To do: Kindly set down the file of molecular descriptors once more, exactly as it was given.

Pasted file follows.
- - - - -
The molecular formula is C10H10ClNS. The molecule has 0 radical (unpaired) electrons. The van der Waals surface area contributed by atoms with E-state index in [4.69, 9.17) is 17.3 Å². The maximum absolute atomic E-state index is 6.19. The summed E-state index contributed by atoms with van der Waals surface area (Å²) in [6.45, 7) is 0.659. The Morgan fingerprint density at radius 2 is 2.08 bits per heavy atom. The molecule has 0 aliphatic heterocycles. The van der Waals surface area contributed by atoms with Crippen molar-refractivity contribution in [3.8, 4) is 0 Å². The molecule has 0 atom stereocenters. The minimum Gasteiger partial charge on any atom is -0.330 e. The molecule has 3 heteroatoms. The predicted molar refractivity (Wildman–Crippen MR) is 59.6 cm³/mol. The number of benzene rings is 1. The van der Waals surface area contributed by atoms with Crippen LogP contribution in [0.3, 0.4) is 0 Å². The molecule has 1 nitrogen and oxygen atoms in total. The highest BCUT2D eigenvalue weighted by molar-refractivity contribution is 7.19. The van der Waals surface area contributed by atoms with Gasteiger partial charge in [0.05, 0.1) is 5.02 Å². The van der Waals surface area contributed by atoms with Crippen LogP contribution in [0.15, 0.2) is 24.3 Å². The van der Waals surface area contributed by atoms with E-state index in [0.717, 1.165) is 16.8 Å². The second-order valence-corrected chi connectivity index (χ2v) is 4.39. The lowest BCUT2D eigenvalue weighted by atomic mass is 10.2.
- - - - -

The molecular formula is C10H10ClNS. The molecule has 0 radical (unpaired) electrons. The van der Waals surface area contributed by atoms with E-state index in [4.69, 9.17) is 17.3 Å². The maximum absolute atomic E-state index is 6.19. The summed E-state index contributed by atoms with van der Waals surface area (Å²) in [6.45, 7) is 0.659. The Morgan fingerprint density at radius 2 is 2.08 bits per heavy atom. The molecule has 0 aliphatic heterocycles. The van der Waals surface area contributed by atoms with Crippen molar-refractivity contribution in [3.8, 4) is 0 Å². The molecule has 0 atom stereocenters. The minimum Gasteiger partial charge on any atom is -0.330 e. The molecule has 3 heteroatoms. The predicted molar refractivity (Wildman–Crippen MR) is 59.6 cm³/mol. The number of benzene rings is 1. The van der Waals surface area contributed by atoms with Crippen LogP contribution in [0.3, 0.4) is 0 Å². The molecule has 1 nitrogen and oxygen atoms in total. The highest BCUT2D eigenvalue weighted by molar-refractivity contribution is 7.19. The van der Waals surface area contributed by atoms with Gasteiger partial charge in [0.05, 0.1) is 5.02 Å². The van der Waals surface area contributed by atoms with Crippen LogP contribution in [0.15, 0.2) is 24.3 Å². The van der Waals surface area contributed by atoms with E-state index in [0.717, 1.165) is 16.8 Å². The second-order valence-corrected chi connectivity index (χ2v) is 4.39. The lowest BCUT2D eigenvalue weighted by atomic mass is 10.2.